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How to Help Your Adult Kids Buy a Home.. Stop Cooking with Cheese: Tips for Savvy Parents

How to Give Your Adult Kids the Boot?

As a proud mom and mortgage broker, I know that it can be tough for young Canadians to make the leap into home ownership these days. I just assume I will be the one buying both my kids their first homes. I mean how in 15-20 years will they be able to if prices are the way they are now.... With sky-high prices, pesky stress tests, and those darn interest rates, it's no wonder that so many are turning to the good old Bank of Mom and Dad for help. But as a parent, you don't want to be an enabler forever, do you? No, it's time to show your adult kids the door and help them stand on their own two feet (or four, if they're into that kind of thing).

Here are some tips to help you, guide your little birds out of the nest and into their own homes:

  1. Help With the Down Payment? This is the classic move, and for good reason - it's flexible, and you get to decide if you want to loan or gift the money. Just make sure you have a chat with your kid beforehand to set expectations and consider getting everything in writing to avoid any misunderstandings. If you do choose to gift the money, you'll need a gift letter from your mortgage professional to make sure everything's above board. A gift and a loan are two different things. Honesty is always the best policy so please tell me the truth.

  2. Co-sign the Mortgage? If your kid is having trouble getting approved for a mortgage on their own, you can always step in and co-sign. Just remember that you'll be on the hook for the mortgage too, so make sure you understand the risks and benefits before you sign on the dotted line. And be warned - having a mortgage in your name could affect your credit score and future borrowing potential.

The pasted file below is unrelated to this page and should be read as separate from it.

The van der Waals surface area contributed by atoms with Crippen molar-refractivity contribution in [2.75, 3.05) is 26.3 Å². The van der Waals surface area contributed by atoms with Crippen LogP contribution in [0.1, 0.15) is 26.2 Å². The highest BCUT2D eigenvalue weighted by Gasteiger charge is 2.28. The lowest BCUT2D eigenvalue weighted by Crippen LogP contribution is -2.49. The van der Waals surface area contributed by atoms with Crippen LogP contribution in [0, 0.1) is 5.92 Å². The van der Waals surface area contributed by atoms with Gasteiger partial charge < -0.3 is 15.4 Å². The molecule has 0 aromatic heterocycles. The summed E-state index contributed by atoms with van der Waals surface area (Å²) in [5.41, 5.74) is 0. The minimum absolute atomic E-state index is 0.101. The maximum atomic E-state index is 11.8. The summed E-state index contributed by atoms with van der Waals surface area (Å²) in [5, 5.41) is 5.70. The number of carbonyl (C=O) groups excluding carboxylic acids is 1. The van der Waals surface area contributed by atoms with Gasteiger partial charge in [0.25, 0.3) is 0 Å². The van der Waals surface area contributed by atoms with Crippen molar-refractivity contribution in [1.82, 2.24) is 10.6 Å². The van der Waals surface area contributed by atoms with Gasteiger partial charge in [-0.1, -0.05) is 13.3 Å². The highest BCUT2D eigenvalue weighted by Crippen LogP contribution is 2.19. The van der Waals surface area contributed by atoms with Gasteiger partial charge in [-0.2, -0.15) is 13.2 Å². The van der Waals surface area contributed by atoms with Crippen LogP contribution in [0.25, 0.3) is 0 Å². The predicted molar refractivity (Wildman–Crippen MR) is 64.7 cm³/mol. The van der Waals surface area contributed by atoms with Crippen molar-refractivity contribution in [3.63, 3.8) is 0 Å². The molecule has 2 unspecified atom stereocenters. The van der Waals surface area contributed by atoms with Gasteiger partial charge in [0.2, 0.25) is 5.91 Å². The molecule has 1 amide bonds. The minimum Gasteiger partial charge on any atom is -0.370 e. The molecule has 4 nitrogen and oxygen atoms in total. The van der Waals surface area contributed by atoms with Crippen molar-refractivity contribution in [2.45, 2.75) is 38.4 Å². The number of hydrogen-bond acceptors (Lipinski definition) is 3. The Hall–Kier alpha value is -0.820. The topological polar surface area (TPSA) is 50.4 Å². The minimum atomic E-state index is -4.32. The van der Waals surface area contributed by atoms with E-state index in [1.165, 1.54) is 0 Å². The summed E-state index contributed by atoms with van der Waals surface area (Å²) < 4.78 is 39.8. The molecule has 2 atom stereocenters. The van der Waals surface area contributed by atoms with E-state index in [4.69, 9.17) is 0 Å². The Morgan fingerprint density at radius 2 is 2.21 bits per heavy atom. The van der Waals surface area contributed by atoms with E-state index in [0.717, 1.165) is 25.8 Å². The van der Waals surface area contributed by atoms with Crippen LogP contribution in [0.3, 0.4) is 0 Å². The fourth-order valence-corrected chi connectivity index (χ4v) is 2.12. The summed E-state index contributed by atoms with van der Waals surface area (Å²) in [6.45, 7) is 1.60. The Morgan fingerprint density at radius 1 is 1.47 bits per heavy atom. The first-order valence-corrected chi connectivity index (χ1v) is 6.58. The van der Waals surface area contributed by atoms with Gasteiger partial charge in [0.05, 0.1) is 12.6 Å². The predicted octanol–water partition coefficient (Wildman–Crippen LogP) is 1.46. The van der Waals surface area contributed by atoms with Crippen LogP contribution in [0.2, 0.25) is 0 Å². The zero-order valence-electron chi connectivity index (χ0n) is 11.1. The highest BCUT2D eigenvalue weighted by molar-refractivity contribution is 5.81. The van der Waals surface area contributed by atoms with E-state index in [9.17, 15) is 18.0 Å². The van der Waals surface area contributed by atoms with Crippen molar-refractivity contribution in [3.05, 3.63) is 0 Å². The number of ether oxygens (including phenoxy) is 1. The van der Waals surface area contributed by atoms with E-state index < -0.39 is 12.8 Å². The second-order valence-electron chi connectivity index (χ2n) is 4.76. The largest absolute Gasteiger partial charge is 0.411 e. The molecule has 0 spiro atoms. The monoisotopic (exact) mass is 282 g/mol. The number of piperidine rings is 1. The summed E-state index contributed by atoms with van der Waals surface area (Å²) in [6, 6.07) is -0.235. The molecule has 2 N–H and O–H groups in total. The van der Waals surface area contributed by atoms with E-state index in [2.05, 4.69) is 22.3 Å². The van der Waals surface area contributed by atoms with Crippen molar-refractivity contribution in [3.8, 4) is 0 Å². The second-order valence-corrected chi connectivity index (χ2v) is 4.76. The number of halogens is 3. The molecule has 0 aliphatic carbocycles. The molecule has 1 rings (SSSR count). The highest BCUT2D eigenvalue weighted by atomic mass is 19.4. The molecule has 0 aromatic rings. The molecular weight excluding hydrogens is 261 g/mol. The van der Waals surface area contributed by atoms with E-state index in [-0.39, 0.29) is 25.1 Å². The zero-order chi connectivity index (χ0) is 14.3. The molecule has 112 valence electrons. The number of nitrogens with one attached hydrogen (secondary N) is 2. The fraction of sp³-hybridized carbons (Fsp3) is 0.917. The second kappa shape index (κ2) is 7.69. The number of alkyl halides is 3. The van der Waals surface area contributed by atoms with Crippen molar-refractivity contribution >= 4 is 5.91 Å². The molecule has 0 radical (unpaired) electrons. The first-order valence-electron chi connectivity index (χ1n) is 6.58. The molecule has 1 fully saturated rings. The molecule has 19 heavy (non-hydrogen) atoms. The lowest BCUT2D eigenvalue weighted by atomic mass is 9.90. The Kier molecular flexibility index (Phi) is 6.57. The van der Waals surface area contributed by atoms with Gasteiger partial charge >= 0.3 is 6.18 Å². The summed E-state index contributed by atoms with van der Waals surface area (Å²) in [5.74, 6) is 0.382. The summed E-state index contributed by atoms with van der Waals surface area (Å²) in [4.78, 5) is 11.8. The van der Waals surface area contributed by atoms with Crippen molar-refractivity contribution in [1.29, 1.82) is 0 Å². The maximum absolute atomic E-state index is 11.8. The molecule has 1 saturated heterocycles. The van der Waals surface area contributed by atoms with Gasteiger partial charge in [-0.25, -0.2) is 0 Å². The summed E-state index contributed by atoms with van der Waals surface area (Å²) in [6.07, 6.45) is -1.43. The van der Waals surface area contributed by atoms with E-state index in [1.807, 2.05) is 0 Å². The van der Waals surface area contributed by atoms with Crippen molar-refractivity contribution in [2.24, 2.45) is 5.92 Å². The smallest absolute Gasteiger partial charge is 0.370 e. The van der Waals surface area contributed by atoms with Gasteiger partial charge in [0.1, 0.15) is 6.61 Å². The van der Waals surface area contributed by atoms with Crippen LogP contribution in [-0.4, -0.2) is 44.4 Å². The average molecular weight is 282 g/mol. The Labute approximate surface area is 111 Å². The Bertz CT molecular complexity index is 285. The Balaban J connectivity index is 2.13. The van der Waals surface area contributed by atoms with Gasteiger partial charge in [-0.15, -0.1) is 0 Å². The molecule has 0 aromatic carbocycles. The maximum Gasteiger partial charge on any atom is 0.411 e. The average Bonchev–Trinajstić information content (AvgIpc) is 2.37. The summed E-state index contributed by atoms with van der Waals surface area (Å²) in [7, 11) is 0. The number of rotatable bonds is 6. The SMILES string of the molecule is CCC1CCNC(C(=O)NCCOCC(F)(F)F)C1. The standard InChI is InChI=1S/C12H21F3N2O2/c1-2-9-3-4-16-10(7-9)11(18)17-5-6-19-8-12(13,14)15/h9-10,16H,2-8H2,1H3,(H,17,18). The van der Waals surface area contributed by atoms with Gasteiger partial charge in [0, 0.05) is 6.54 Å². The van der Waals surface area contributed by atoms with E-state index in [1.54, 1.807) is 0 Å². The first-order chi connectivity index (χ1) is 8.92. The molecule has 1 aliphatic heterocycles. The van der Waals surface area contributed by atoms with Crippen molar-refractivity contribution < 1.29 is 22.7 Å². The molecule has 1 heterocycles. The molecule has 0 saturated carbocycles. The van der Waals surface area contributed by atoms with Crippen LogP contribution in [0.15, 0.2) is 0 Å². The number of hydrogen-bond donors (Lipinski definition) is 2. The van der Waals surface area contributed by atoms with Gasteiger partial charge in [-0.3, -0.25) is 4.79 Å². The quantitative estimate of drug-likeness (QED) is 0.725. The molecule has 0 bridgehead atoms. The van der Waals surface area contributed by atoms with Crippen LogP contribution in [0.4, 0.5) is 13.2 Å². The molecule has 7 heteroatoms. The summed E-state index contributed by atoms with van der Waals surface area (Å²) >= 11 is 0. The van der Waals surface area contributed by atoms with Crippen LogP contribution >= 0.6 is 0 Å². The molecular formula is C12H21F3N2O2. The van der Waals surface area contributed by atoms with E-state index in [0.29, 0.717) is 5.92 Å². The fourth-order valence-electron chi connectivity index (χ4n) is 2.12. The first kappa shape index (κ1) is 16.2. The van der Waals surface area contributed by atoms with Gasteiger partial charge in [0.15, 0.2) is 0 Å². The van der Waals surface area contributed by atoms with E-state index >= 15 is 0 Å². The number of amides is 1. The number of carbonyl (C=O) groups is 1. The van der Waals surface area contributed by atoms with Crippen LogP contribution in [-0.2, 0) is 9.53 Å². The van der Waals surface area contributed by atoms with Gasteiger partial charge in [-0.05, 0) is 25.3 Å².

3. Loan the Money? If you're feeling generous but maybe want to make some interest, you can loan the money to your kid instead of gifting it. Just be sure to work out the payback terms ahead of time, and consider involving a lawyer to make things official. Keep in mind that if the loan needs to be repaid, it'll be factored into your kid's application for a mortgage. These numbers will work into their ratios.

  4. Utilize the "Refi & Buy" Strategy. If you're really forward-thinking (and have some spare cash), you can consider buying an investment property that your kids can eventually live in or sell for a tidy profit. You'll need a minimum down payment of 20% for this one, but you can use the equity in your current home to get you there. Just remember to do your homework and crunch the numbers before you take the plunge.

The last thing to consider is of course the old saying. STOP COOKING WITH CHEESE. It's great that you want to help your kids out, but it's important to do it in a way that sets them up for success in the long run. Have those tough conversations, get everything in writing, and don't be afraid to show your kids that it's time to fly the coop. Good luck!


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